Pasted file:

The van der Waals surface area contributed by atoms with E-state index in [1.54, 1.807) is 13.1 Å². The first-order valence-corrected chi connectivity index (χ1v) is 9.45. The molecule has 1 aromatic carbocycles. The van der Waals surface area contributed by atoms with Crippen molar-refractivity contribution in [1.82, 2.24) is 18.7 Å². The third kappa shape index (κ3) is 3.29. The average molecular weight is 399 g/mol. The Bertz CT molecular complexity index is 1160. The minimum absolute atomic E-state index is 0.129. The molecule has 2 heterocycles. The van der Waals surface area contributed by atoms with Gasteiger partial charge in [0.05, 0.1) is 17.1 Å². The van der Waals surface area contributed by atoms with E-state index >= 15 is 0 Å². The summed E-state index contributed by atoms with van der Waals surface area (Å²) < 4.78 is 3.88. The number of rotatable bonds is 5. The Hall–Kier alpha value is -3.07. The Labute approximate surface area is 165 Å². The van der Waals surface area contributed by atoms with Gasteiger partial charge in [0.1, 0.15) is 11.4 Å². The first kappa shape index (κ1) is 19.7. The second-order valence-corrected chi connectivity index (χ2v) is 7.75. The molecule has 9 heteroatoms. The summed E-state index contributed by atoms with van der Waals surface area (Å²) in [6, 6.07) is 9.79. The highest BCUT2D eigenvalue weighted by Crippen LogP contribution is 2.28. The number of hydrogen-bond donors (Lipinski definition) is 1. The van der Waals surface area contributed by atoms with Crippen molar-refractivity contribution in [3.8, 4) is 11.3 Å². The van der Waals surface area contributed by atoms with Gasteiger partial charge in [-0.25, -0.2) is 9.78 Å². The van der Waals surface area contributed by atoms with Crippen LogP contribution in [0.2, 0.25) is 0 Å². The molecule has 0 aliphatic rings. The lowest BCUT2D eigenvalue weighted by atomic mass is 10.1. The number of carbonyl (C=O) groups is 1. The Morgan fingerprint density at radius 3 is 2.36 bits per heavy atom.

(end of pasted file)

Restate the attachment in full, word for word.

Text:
The van der Waals surface area contributed by atoms with E-state index in [1.54, 1.807) is 13.1 Å². The first-order valence-corrected chi connectivity index (χ1v) is 9.45. The molecule has 1 aromatic carbocycles. The van der Waals surface area contributed by atoms with Crippen molar-refractivity contribution in [1.82, 2.24) is 18.7 Å². The third kappa shape index (κ3) is 3.29. The average molecular weight is 399 g/mol. The Bertz CT molecular complexity index is 1160. The minimum absolute atomic E-state index is 0.129. The molecule has 2 heterocycles. The van der Waals surface area contributed by atoms with Gasteiger partial charge in [0.05, 0.1) is 17.1 Å². The van der Waals surface area contributed by atoms with E-state index >= 15 is 0 Å². The summed E-state index contributed by atoms with van der Waals surface area (Å²) < 4.78 is 3.88. The number of rotatable bonds is 5. The Hall–Kier alpha value is -3.07. The Labute approximate surface area is 165 Å². The van der Waals surface area contributed by atoms with Gasteiger partial charge in [0.1, 0.15) is 11.4 Å². The first kappa shape index (κ1) is 19.7. The second-order valence-corrected chi connectivity index (χ2v) is 7.75. The molecule has 9 heteroatoms. The summed E-state index contributed by atoms with van der Waals surface area (Å²) in [6, 6.07) is 9.79. The highest BCUT2D eigenvalue weighted by Crippen LogP contribution is 2.28. The number of hydrogen-bond donors (Lipinski definition) is 1. The van der Waals surface area contributed by atoms with Crippen molar-refractivity contribution in [3.8, 4) is 11.3 Å². The van der Waals surface area contributed by atoms with Gasteiger partial charge in [-0.25, -0.2) is 9.78 Å². The van der Waals surface area contributed by atoms with Crippen LogP contribution in [0.2, 0.25) is 0 Å². The molecule has 0 aliphatic rings. The lowest BCUT2D eigenvalue weighted by atomic mass is 10.1. The number of carbonyl (C=O) groups is 1. The Morgan fingerprint density at radius 3 is 2.36 bits per heavy atom.